Tag Archives: East Brixton

Leveraging Elections for Change

IMG_2661London      The ACORN London organizers working in East Brixton thought they would try to see what might happen with a combination training workshop and fundraiser. The topic they settled on, given that elections are on people’s minds for both 2015 and 2016, were how community-based groups could use the opportunities they present for accountability to advance the agendas of their constituency or make progress on their issue campaigns. All of which found fifteen of us in an upstairs room of the Apple Tree pub in central London ready to tackle the topic.

The diversity of the groups represented was wide. A union activist from Unison involved in trying to organize Polish members of the union, two organizers from the National Students Union representing seven million UK students, two organizers from the national autism association with branches throughout the country, the director of Generation Rent, a UK tenants campaigning organization, an organizer for the 37000 member Action for Happiness, and several other independent community activists and organizers. With such a mish-mash of diverse interests you might think the meeting should have been moved downstairs in the pub closer to the hard spirits so that we might be able to all make it through, but in fact it was fascinating how deeply engaged people were in figuring out the opportunities in the two hours we spent together.

After introductions and a half-hour of presentation of some of the key history, principles, and ACORN’s own experience in using elections to “prove” the base and win on everything from living wage elections in the US and Canada to huge slum improvements in Lima and potable water in Mexico City, we broke the group into three to discuss the questions more intimately. Central to those discussions was determining the strengths of each organization’s base, actions that could be taken on specific campaigns and the follow-up necessary to convert the issues and opportunities into power.

It felt like the floodgates had been opened. A buzz of discussion and animated back and forth poured from every one of the small groups. Everyone wanted to share their experiences, good, bad, and ugly. One group in looking at their base ended up with an interesting discussion on leadership and staff relationships that clearly had been much on their minds and looking for a forum. Another ventured more deeply into tactics and actions. Another vented frustration with the new “gagging” limits on their activity ridiculous situation that they now found themselves confronting in so much of their organizing.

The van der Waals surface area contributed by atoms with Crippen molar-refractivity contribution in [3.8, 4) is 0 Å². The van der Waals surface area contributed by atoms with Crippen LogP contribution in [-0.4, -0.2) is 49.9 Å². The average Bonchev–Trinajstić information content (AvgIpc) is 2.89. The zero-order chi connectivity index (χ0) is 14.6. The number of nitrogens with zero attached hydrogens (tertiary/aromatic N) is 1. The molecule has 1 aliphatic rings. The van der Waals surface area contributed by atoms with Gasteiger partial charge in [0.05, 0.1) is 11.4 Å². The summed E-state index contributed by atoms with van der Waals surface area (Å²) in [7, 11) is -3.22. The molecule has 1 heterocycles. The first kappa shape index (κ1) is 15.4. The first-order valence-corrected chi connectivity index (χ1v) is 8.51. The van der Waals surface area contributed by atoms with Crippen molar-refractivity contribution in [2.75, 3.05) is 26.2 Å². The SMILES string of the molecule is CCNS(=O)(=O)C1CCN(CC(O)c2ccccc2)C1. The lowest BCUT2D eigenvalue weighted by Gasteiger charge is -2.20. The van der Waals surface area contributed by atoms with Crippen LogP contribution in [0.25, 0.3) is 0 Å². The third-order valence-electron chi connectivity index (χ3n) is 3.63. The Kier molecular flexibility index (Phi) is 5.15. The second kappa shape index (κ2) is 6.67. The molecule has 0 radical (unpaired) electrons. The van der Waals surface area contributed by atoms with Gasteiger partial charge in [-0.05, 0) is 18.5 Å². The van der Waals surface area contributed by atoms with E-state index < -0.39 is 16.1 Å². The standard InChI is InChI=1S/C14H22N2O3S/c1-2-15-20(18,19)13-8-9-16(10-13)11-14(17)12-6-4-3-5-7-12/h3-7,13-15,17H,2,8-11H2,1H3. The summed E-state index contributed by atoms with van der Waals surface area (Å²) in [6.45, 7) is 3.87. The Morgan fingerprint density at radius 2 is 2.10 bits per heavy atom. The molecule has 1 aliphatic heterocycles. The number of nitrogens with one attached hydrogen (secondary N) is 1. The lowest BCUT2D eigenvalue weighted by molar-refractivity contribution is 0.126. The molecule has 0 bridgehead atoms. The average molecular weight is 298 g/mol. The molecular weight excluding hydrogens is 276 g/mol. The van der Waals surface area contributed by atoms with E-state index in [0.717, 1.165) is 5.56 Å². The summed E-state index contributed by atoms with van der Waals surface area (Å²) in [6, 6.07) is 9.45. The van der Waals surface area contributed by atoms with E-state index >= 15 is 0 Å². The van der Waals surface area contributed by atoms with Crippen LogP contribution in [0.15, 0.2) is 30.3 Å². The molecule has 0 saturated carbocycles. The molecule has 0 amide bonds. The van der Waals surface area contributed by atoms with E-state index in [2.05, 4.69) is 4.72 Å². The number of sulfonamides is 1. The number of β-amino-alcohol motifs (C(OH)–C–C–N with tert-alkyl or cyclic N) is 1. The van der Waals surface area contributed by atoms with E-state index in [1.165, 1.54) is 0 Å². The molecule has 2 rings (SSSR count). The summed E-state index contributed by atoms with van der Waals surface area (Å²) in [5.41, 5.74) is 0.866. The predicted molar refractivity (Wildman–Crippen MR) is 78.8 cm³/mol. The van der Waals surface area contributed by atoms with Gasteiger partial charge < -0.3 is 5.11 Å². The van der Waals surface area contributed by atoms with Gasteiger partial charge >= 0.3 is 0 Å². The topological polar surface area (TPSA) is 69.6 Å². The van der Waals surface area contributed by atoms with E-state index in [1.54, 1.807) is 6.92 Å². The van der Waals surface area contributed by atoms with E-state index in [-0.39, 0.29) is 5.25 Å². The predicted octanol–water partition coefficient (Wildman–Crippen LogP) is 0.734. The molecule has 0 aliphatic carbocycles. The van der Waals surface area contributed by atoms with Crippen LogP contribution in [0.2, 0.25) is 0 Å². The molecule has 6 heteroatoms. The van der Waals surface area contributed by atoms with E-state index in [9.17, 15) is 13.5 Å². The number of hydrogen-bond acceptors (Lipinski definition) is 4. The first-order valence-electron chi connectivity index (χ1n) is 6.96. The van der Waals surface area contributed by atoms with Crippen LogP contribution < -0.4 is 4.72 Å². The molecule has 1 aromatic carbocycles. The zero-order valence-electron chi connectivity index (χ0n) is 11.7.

In reporting back the discussion was as high-pitched. Whatever this cultural rumor is about the much vaunted “British reserve,” it turns out when the topic is related to community organizing, it’s “no holds barred,” and ready to go fifteen rounds. There’s a hunger here, and we might just be stumbling into something big.






ACORN London Calling in Brixton!

10257660_848171165235889_7918088634144773978_oLondon     I’ve now been to hundreds and hundreds of first meetings of ACORN groups in cities, both new and old, around the world, and they never fail to be thrilling in the exciting, dangerous, head thumping, nerve wracking way that all intense new experiences with people always are. The first meeting of ACORN London in East Brixton promised to be all of those things, and then delivered in full measure.